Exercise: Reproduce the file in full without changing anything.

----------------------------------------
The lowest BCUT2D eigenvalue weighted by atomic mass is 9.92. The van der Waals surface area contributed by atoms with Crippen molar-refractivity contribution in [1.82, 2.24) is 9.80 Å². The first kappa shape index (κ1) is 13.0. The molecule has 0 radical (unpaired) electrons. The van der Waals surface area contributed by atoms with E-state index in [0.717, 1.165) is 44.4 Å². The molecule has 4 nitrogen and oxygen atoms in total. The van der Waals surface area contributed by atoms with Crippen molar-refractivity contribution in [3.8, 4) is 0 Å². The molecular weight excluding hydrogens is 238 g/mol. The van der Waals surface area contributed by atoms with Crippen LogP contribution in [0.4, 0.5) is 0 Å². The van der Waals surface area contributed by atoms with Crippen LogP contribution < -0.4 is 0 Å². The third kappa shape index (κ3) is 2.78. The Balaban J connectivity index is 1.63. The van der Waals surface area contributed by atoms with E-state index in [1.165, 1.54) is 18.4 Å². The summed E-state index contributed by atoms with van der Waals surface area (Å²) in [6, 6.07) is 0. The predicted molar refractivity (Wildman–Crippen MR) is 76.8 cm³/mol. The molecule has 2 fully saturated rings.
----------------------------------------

The lowest BCUT2D eigenvalue weighted by atomic mass is 9.92. The van der Waals surface area contributed by atoms with Crippen molar-refractivity contribution in [1.82, 2.24) is 9.80 Å². The first kappa shape index (κ1) is 13.0. The molecule has 0 radical (unpaired) electrons. The van der Waals surface area contributed by atoms with E-state index in [0.717, 1.165) is 44.4 Å². The molecule has 4 nitrogen and oxygen atoms in total. The van der Waals surface area contributed by atoms with Crippen molar-refractivity contribution in [3.8, 4) is 0 Å². The molecular weight excluding hydrogens is 238 g/mol. The van der Waals surface area contributed by atoms with Crippen LogP contribution in [0.4, 0.5) is 0 Å². The van der Waals surface area contributed by atoms with Crippen LogP contribution < -0.4 is 0 Å². The third kappa shape index (κ3) is 2.78. The Balaban J connectivity index is 1.63. The van der Waals surface area contributed by atoms with E-state index in [1.165, 1.54) is 18.4 Å². The summed E-state index contributed by atoms with van der Waals surface area (Å²) in [6, 6.07) is 0. The predicted molar refractivity (Wildman–Crippen MR) is 76.8 cm³/mol. The molecule has 2 fully saturated rings.